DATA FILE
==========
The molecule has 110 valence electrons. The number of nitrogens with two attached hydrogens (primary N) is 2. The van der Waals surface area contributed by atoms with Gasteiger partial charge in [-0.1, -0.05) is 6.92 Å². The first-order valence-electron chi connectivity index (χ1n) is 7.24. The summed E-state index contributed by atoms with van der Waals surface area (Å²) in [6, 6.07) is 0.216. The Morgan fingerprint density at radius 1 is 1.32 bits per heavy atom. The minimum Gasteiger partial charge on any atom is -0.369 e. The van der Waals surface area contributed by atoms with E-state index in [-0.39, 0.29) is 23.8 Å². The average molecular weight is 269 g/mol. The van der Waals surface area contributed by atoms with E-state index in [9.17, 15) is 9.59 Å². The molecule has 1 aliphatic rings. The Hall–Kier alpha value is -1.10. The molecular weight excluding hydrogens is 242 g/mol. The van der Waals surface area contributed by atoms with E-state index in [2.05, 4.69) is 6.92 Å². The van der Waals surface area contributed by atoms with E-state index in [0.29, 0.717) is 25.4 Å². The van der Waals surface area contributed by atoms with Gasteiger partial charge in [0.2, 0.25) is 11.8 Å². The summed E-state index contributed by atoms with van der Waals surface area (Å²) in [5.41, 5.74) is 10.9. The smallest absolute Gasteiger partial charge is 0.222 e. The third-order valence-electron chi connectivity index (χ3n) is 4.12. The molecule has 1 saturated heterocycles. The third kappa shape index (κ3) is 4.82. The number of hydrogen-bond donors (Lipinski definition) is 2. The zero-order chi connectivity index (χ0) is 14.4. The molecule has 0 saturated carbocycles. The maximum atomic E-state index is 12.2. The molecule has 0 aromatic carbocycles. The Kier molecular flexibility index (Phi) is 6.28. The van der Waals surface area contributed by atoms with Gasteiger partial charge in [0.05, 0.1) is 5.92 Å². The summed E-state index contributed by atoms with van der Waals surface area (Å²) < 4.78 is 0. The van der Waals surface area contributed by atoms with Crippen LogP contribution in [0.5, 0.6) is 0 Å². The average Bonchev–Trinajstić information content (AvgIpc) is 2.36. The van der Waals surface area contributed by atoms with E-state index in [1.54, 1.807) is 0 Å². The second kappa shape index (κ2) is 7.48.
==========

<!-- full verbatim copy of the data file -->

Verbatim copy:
The molecule has 110 valence electrons. The number of nitrogens with two attached hydrogens (primary N) is 2. The van der Waals surface area contributed by atoms with Gasteiger partial charge in [-0.1, -0.05) is 6.92 Å². The first-order valence-electron chi connectivity index (χ1n) is 7.24. The summed E-state index contributed by atoms with van der Waals surface area (Å²) in [6, 6.07) is 0.216. The Morgan fingerprint density at radius 1 is 1.32 bits per heavy atom. The minimum Gasteiger partial charge on any atom is -0.369 e. The van der Waals surface area contributed by atoms with E-state index in [-0.39, 0.29) is 23.8 Å². The average molecular weight is 269 g/mol. The van der Waals surface area contributed by atoms with E-state index in [9.17, 15) is 9.59 Å². The molecule has 1 aliphatic rings. The Hall–Kier alpha value is -1.10. The molecular weight excluding hydrogens is 242 g/mol. The van der Waals surface area contributed by atoms with E-state index in [2.05, 4.69) is 6.92 Å². The van der Waals surface area contributed by atoms with E-state index in [0.29, 0.717) is 25.4 Å². The van der Waals surface area contributed by atoms with Gasteiger partial charge in [0.2, 0.25) is 11.8 Å². The summed E-state index contributed by atoms with van der Waals surface area (Å²) in [5.41, 5.74) is 10.9. The smallest absolute Gasteiger partial charge is 0.222 e. The third-order valence-electron chi connectivity index (χ3n) is 4.12. The molecule has 1 saturated heterocycles. The third kappa shape index (κ3) is 4.82. The number of hydrogen-bond donors (Lipinski definition) is 2. The zero-order chi connectivity index (χ0) is 14.4. The molecule has 0 saturated carbocycles. The maximum atomic E-state index is 12.2. The molecule has 0 aromatic carbocycles. The Kier molecular flexibility index (Phi) is 6.28. The van der Waals surface area contributed by atoms with Gasteiger partial charge in [0.05, 0.1) is 5.92 Å². The summed E-state index contributed by atoms with van der Waals surface area (Å²) < 4.78 is 0. The van der Waals surface area contributed by atoms with Crippen LogP contribution in [0.5, 0.6) is 0 Å². The average Bonchev–Trinajstić information content (AvgIpc) is 2.36. The van der Waals surface area contributed by atoms with E-state index in [1.54, 1.807) is 0 Å². The second kappa shape index (κ2) is 7.48.